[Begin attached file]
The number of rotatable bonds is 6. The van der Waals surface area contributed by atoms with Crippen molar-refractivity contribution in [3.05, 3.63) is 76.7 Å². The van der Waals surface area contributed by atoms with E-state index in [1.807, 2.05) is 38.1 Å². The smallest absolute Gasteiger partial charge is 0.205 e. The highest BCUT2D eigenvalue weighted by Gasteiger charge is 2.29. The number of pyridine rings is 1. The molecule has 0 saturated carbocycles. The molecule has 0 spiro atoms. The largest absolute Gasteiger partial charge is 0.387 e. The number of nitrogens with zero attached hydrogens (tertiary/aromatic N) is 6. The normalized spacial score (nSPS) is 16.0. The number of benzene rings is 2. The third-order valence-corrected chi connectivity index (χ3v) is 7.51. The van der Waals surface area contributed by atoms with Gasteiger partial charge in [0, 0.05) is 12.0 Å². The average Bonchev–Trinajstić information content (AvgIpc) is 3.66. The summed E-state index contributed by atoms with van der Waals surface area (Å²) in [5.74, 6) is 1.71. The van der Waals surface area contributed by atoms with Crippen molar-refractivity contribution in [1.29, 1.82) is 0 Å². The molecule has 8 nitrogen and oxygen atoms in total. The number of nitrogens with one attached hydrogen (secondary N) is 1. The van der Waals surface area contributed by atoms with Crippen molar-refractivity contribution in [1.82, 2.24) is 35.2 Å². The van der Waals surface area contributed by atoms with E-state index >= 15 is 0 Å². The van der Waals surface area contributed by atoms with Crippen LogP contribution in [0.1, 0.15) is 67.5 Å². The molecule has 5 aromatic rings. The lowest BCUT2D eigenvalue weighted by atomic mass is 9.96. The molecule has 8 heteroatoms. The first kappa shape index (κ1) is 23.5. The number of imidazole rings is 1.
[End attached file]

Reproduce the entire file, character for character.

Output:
The number of rotatable bonds is 6. The van der Waals surface area contributed by atoms with Crippen molar-refractivity contribution in [3.05, 3.63) is 76.7 Å². The van der Waals surface area contributed by atoms with E-state index in [1.807, 2.05) is 38.1 Å². The smallest absolute Gasteiger partial charge is 0.205 e. The highest BCUT2D eigenvalue weighted by Gasteiger charge is 2.29. The number of pyridine rings is 1. The molecule has 0 saturated carbocycles. The molecule has 0 spiro atoms. The largest absolute Gasteiger partial charge is 0.387 e. The number of nitrogens with zero attached hydrogens (tertiary/aromatic N) is 6. The normalized spacial score (nSPS) is 16.0. The number of benzene rings is 2. The third-order valence-corrected chi connectivity index (χ3v) is 7.51. The van der Waals surface area contributed by atoms with Gasteiger partial charge in [0, 0.05) is 12.0 Å². The average Bonchev–Trinajstić information content (AvgIpc) is 3.66. The summed E-state index contributed by atoms with van der Waals surface area (Å²) in [5.74, 6) is 1.71. The van der Waals surface area contributed by atoms with Crippen molar-refractivity contribution in [1.29, 1.82) is 0 Å². The molecule has 8 nitrogen and oxygen atoms in total. The number of nitrogens with one attached hydrogen (secondary N) is 1. The van der Waals surface area contributed by atoms with Crippen molar-refractivity contribution in [1.82, 2.24) is 35.2 Å². The van der Waals surface area contributed by atoms with E-state index >= 15 is 0 Å². The van der Waals surface area contributed by atoms with Crippen LogP contribution in [0.1, 0.15) is 67.5 Å². The molecule has 5 aromatic rings. The lowest BCUT2D eigenvalue weighted by atomic mass is 9.96. The molecule has 8 heteroatoms. The first kappa shape index (κ1) is 23.5. The number of imidazole rings is 1.